Chil Kong: At the end of the run, I spent a week on the phone with two of our biggest funders screaming at me about betraying them. They were upset because there was a man’s naked butt on stage. I remember being very frustrated and yet laughing. The worst times are also the best times. That experience told us we were doing the right thing.

Philip W. Chung: The play actually ended up doing very well with our audience.



The Smiling Spider will be taking a break for the rest of the summer but I wanted to leave you with a few shows worth seeing. First, the 18 Mighty Mountain Warriors are taking over the city with their new sketch comedy “Bow Down to your Asian Masters”:

July 31th-August 23th. Thurs., Fri., Sat., & Sun. @ 8pm, 4 WEEK LIMITED ENGAGEMENT! (July 30th PREVIEW $5) @ THE COMPLEX (Dorie Theater) , 6476 Santa Monica Blvd, Hollywood, CA 90038, (East of Highland Ave.) Reservations: 818-754-4500 (vm) or purchase tickets online at . Information: email or go to


At CASA 0101, you can enjoy the latest episode of EL VERDE, the super hero on an everlasting quest to discover what his super power is… August 7th-30th. For more information go to

closerthan ever

LODESTONE THEATRE ENSEMBLE, under the artistic direction of Philip W. Chung & Chil Kong, proudly presents CLOSER THAN EVER, a musical revue in two acts with words by Richard Maltby, Jr. and music by David Shire. Directed by Chil Kong. Music Direction by Akira Nakano. Starring: Sharline Liu, DT Matias, Blythe Matsui, Paul Na kauchi, Erin Quill, EJ Arriola, Jully Lee, Jiehae Park, & Miley Yamamoto.

An all Asian American revival of CLOSER THAN EVER, the classic 1989 musical revue which won the Outer Critics Circle Award for Best Off-Broadway Musical and was nominated for multiple Drama Desk Awards. CLOSER THAN EVER features self-contained songs which deal with such diverse topics as aging, mid-life crisis, second marriages and unrequited love. This is the second mainstage production of Lodestone’s tenth and final “Beginnings and Endings” season.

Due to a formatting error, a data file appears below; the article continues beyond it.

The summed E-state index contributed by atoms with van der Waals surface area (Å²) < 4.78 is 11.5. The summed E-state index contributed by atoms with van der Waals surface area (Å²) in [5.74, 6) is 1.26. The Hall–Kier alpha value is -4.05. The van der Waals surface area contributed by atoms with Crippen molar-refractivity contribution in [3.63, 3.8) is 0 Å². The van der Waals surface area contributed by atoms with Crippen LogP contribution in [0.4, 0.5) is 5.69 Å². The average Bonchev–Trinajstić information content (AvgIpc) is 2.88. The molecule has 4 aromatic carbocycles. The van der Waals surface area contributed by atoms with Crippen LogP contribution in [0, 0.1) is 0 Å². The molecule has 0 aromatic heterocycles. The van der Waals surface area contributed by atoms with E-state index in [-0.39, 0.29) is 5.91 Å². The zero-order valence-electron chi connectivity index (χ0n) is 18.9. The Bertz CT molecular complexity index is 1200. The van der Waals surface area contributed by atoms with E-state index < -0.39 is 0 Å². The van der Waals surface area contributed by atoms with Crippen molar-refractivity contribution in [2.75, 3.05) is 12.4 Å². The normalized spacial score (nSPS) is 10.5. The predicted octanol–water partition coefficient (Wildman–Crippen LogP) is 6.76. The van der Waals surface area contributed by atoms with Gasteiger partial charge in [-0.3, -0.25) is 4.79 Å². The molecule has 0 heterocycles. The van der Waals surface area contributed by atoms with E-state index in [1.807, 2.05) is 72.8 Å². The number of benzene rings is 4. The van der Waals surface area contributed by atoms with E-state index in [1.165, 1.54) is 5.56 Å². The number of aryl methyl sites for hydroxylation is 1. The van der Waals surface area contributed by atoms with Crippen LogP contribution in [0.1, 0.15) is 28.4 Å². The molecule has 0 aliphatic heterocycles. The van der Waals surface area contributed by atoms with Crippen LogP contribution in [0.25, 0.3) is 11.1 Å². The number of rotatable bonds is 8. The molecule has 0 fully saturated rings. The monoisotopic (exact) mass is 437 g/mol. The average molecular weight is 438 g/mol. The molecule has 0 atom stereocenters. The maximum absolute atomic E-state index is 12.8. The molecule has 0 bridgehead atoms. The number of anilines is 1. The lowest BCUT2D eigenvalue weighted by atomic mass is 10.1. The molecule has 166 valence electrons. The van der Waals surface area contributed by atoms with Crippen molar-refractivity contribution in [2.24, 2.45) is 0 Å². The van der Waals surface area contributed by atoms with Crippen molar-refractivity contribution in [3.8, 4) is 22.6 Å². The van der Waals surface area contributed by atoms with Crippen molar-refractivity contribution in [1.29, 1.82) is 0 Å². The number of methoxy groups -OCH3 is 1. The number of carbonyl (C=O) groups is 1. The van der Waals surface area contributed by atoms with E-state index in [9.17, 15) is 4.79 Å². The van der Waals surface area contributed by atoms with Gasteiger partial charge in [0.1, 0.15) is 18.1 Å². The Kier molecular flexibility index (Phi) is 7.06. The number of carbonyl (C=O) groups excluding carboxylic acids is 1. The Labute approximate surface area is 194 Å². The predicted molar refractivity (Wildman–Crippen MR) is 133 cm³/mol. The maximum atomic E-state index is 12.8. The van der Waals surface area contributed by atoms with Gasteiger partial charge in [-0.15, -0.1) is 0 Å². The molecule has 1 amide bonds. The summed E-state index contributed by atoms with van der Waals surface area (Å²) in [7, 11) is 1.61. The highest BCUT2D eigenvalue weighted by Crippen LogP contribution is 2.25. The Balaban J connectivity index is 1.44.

Thursday-Saturday 8pm, Sunday 2pm. ALL THURS. SHOWS: 2-for-1 general admission tickets if you say the codeword “Doors” at box office. NOTE: Thurs., August 13 performance is SOLD-OUT. To RSVP: (323) 993-7245. For more more information, go to:


I would also like to acknowledge R. Ernie Silva whose solo show, Heavy Like the Weight of  A Flame, has been extended at  the Odyssey Theatre through September 5th. R. Ernie Silva prances about the stage with uncommon grace and power in this autobiographical journey written by Silva and novelist James Gabriel. The show is deftly choreographed and directed by Mary Joan Negro with special mention to Bosco Flanagan whose lighting design subtly evokes the dark places visited by Silva and reflected off of his unsually expressive face.

The following review was found on “Watching R. Ernie Silva in his autobiographical ‘Heavy Like the Weight of a Flame” is like listening to exquisite poetry, music both classical and jazz all wrapped in the true life experience of the urban jungles of New York. His movement, lovely guitar riffs and impersonations of the players in his life story add to a profoundly satisfying evening of performance art. This is special theater, well worth going to.” By mypetard.

Like El Verde, I hope Ernie Silva will treat us to more episodes of his identity quest. Click here for more information.


Ewan Chung, Emily Kuroda and Peggy Ahn in Nic Cha Kim’s RE:verse. Photo by Nic Cha Kim.

“After 10 years, Lodestone Theatre Ensemble is calling it quits. No, this isn’t another sad tale of an arts group crunched by the imploding economy. L.A.’s maverick Asian American stage company simply decided that it’s time to go.”We felt we had hit our stride,” says co-artistic director Philip W. Chung. “We had done all that we could with this incarnation.”… Lodestone’s final season is designed to showcase its desire to tell unconventional stories in unconventional ways (its motto is “plays without rules”) and an affinity for life’s dark sides, tempered by a sense of humor. “We’ve always done whatever we wanted,” says Chung. That’s meant shunning staples of Asian American theater — generational struggles, cultural identity crises — and pursuing “new plays by new writers, plays with more edge that might even be seen as twisted.” From “Lodestone Theater Ensemble is going out on its own terms” by Karen Wada, Los Angeles Times, 05/03/09. Click here for full article.